President Trump's budget landed with a thud this week on Capitol Hill, where even conservative Republicans pronounced it "dead on arrival" and quailed at its proposed sharp cuts to social welfare programs such as food stamps, Meals on Wheels and Medicaid.
Yet some conservatives found plenty to like in the document. Consider the reaction of the Committee for a Responsible Federal Budget, a Washington think tank heavily funded by hedge fund billionaire Pete Peterson.
"The President deserves credit for setting a fiscal goal and working to meet it," the CRFB said in its gloss on the budget. Trump "should be commended for putting forward a number of specific and significant spending cuts to help address the debt."
But one aspect of the budget plan really stuck in CRFB's craw: It leaves Social Security and Medicare alone. "The President should focus on controlling the rising costs of Social Security and Medicare, two of the nation's largest and fastest growing programs, which the budget almost completely ignores."
Followers of CRFB's history will recognize that caveat as classic Pete Peterson. As we reported in 2012, the 90-year-old billionaire has been on a long crusade to cut Social Security and Medicare benefits. In a 1994 essay in the New York Review of Books, for example, he laid out his view that the only way to eliminate the federal deficit was by "reforming the entire system of entitlements — the fastest-growing part of the federal budget." Where have we heard that line before?
In the piece, Peterson called Social Security, Medicare and Medicaid a "vast and largely unearned windfall we now give to the more affluent half of all American households." By "more affluent half," he meant all households then earning $32,000 or more. That figure would be about $53,520 in today's dollars, close to the median income in the U.S. (In other words, after accounting for inflation, the standard of living of the median household hasn't noticeably progressed in 23 years.)
The CRFB describes itself as "an independent source of objective policy analysis," but in reality it's joined to Peterson by the pocketbook. From 2012 through March 2016, the Peter G. Peterson Foundation, the billionaire's chief pipeline of grants to nonprofits, contributed $8 million to the organization. Peterson sits on its board.
That board is replete with members of what the late muckraking journalist Jack Newfield called "the permanent government" — former members of Congress, agency heads, lobbyists, well-heeled academics, etc., etc. Their board service is unpaid. CRFB President Maya MacGuineas, a frequent speaker and editorialist on the deficit, collected about $394,000 in compensation in 2015, the latest year reported.
The CRFB's viewpoint on Social Security typically echoes Peterson's. Its emphasis on bringing the program into fiscal balance leans heavily on benefit cuts. Last December it praised a Social Security "permanent save" offered by conservative Rep. Sam Johnson, R-Texas, that achieved its goal entirely through benefit cuts, without a dime of new revenues such as higher payroll taxes on the wealthy.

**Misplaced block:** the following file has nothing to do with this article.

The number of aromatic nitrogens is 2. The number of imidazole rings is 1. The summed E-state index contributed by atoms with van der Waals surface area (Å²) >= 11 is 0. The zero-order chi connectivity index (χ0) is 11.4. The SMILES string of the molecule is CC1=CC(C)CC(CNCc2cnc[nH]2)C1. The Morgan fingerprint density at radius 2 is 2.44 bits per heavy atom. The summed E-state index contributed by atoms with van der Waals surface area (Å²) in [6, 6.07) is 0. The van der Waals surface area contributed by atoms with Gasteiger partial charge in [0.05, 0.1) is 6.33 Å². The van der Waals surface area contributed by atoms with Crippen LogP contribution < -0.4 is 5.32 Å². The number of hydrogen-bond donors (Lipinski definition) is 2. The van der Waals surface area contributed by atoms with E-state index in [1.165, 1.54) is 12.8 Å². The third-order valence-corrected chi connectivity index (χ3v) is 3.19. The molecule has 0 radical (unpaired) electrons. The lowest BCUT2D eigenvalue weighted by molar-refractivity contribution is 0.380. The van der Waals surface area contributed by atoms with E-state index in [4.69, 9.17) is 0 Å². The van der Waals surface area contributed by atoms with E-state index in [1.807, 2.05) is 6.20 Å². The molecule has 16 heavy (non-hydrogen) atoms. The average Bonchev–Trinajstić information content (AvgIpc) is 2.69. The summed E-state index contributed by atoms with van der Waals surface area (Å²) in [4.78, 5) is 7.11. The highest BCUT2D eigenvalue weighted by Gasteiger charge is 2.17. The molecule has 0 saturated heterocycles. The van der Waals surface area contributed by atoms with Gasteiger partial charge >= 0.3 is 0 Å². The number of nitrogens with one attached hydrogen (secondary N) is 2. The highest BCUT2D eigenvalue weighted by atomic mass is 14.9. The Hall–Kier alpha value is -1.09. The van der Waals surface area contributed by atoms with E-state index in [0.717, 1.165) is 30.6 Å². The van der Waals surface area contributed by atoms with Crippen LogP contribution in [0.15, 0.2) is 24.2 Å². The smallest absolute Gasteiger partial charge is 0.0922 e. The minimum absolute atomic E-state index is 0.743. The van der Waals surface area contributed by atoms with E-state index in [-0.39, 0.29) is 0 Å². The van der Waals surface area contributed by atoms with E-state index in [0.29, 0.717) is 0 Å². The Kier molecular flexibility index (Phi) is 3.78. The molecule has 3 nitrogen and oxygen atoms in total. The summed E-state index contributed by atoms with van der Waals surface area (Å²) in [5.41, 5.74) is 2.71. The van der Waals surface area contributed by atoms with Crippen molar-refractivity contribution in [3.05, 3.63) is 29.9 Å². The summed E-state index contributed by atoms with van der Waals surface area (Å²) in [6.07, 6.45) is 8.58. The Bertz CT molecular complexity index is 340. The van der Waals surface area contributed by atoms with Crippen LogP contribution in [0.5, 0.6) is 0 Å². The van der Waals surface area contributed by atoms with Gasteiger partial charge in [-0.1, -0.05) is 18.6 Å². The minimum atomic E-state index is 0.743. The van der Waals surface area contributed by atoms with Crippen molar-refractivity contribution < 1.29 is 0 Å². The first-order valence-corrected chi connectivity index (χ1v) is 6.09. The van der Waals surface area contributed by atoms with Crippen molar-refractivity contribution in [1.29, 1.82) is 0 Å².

The CRFB tends to fret about proposals to raise the payroll tax, even though removing the cap on earned income subject to the tax (currently $127,200) would deliver the single biggest improvement to Social Security's fiscal condition of any proposal on the table. "Solvency can't be achieved simply by making the rich pay the same as everyone else or means-testing their benefits," the committee lectured reformers last month.
In general, the committee approaches budget matters almost entirely through the blinkers of deficit reduction, giving very little attention to the street-level consequences of budget and spending policies. That mind set bubbles through its commentary on the Trump budget, many elements of which it labels "sensible and thoughtful reforms… worthy of consideration."
The committee doesn't specify which policies it's referring to. It observes that the program cuts in the budget "fall disproportionately on programs that benefit children, low-income individuals, and promote investment," but places that caveat in the context of the "almost inevitable consequence of virtually ignoring the rapid growth of Social Security and Medicare." The committee does acknowledge, implicitly, that the budget's $72-billion cut in disability benefits is a Social Security cut — it specifies that it's Social Security's Old-Age and Survivors' Insurance program that remains "largely untouched."
The CRFB, to its credit, doesn't give the Trump budget a free pass on its well-documented mathematical mendacity. Like other commentators, it labels the budget's projection of annual growth exceeding 3% in the economy "rosy," "extremely optimistic," even "phony." Responsible economic analysts place the likely annual growth rate closer to 1.8% to 1.9%.
The committee concludes, "tough choices, not wishful thinking, are needed to fix the debt." As is typical of the analyses of this billionaire's pet think tanks, the question it leaves unanswered is "tough for whom?" The inescapable implication is: tough on the beneficiaries of Social Security, Medicare and Medicaid. If those choices are made, the board members and officers of the Committee for a Responsible Federal Budget will do just fine.